Peter FitzSimons is a former Wallaby, a best-selling author and a writer for The Sydney Morning Herald. He is the author of over 28 books – his latest is Burke and Wills. Peter also holds the Guinness World Record for the longest interview, a record he shares with Richard Glover.
The Park Bench
The Footpath Library’s Founder and (volunteer) Managing Director is a video producer and support worker and completed a BA major in Anthropology in 2018, after her Footpath Library friends ignited an interest in human diversity. Sarah started The Footpath Library in 2003 and is passionate about encouraging literacy from an early age and making books accessible to everyone who loves reading.
Nicolas has over 10 years’ experience working on sustainability and development issues in Central Asia, the UK, Western Europe and Australia. He strongly believes in the therapeutic and inspirational nature of books and is really honoured to join The Footpath Library.
Barbara McKellar is the owner of a small learning and development consultancy, an experienced board member, avid reader, and a voluntary literacy tutor. A great believer in the power of books to inspire, enrich and change lives, Barbara is honoured to be part of The Footpath Library.
Penny thinks differently and lives her life in a state of wild and permanent curiosity. She thinks this may be because of her art and design background – it helps her question the status quo, interpret situations differently and find creative solutions to the problems thrown her way. She serves on a number of commercial and philanthropic boards, is a natural collaborator and loves connecting amazing people.
Penny believes in the the power of communities, the importance of social connection and the ability of books to open our eyes, which is why she is thrilled to be part of The Footpath Library team.
Shannon Morrow- Admin Support
Teresa Martinelli – Melbourne Mobile Library Manager
Vincent Coles- Sydney Mobile (CBD) Library Manager
Felicity Renner – Perth Mobile Library Manager
P. M. Newton (NSW)
“My earliest memories involve trips to the library, choosing books, holding whole worlds in my hands, turning the pages and disappearing into those worlds.
I’m proud to be an ambassador for The Footpath Library, a project that takes the library on a trip to the streets and puts the world into the hands of people experiencing homelessness.”
Emily Maguire (NSW)
“Books have given me great pleasure since I was old enough to turn pages, but it’s when things are really tough that I’ve learnt how essential they are. The comfort, wisdom, company and plain old distraction I’ve found in books has saved me over and over. I support The Footpath Library because I need to know that these spirit-boosting, hope-feeding life-savers are always available to those who need them most.”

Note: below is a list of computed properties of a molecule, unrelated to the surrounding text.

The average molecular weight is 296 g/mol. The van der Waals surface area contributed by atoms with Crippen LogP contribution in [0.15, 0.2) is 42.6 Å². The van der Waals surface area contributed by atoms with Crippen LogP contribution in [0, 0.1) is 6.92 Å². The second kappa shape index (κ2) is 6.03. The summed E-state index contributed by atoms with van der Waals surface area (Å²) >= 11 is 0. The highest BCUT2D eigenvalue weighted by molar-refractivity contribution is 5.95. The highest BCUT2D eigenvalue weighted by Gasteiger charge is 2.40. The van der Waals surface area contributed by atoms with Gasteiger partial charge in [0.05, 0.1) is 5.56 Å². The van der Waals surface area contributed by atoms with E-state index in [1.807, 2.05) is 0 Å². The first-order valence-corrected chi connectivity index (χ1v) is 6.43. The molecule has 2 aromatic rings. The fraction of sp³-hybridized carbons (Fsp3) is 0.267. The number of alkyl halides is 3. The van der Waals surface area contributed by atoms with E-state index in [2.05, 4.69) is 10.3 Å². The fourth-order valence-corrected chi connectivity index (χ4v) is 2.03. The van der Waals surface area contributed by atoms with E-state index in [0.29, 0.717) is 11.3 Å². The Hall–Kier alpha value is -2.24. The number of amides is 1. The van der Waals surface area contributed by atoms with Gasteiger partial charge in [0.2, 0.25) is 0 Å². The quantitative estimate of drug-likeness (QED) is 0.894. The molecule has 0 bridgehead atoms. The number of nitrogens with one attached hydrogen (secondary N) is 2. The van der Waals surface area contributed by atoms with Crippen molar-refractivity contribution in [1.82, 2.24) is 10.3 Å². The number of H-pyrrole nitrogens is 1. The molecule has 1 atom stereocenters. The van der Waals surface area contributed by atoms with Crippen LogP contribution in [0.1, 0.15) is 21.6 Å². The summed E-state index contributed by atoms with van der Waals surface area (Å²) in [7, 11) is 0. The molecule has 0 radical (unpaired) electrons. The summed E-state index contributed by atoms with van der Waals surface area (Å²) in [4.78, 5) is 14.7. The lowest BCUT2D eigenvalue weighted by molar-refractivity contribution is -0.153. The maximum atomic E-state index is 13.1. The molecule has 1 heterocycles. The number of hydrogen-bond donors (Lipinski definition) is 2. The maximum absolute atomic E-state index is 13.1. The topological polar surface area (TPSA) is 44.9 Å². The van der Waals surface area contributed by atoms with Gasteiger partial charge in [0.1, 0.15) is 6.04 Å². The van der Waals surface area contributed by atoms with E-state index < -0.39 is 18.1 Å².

Nick Earls (QLD)
“In my ideal world, everyone would have ready access to the books they might need or want to enhance their literacy skills and inform and entertain them. We don’t live in my ideal world, but The Footpath Library takes us a slab or two of pavement closer to it.”
Kate Holden (VIC)
“It’s hard when you’re homeless to keep possessions, and to lose my books when it was my turn was one of the greatest losses I felt. I was so miserable and frightened, and needed books to keep my sanity and my courage — and my vision of what a better life might be like. The Footpath Library is such a simple idea — and such a beautiful and enriching one.”
Jen Storer (VIC)
‘I was raised in a book-free household. My parents were loving people but saw no value in books. However, as is their wont books did manage to infiltrate my childhood. I am beyond grateful for those occasions. Books filled me with hope, wonder and a sense of possibility. Books gave me courage, too. They still do so. I’m honoured to be involved with The Footpath Library, to have the chance to share the life-affirming qualities of books.’
David Whish-Wilson (WA)
“I slept rough myself when I was young and broke and out-of-sorts and having taught in the prison system I’m aware how homelessness and disadvantage can be a trigger for incarceration. In both of those situations I’ve seen how books can not only bring about an escape into other worlds, but can also help bring into definition both a sharper sense of ourselves and of the world around us.”
Ken Spillman (WA)
“I see stories and worlds of the imagination as forms of sustenance, building resilience. For years now I’ve supported foundations that promote literacy and storytelling among socially and economically disadvantaged children in poorer nations, and I’m proud to be an Ambassador for The Footpath Library, which provides opportunities to marginalised people in my own country.”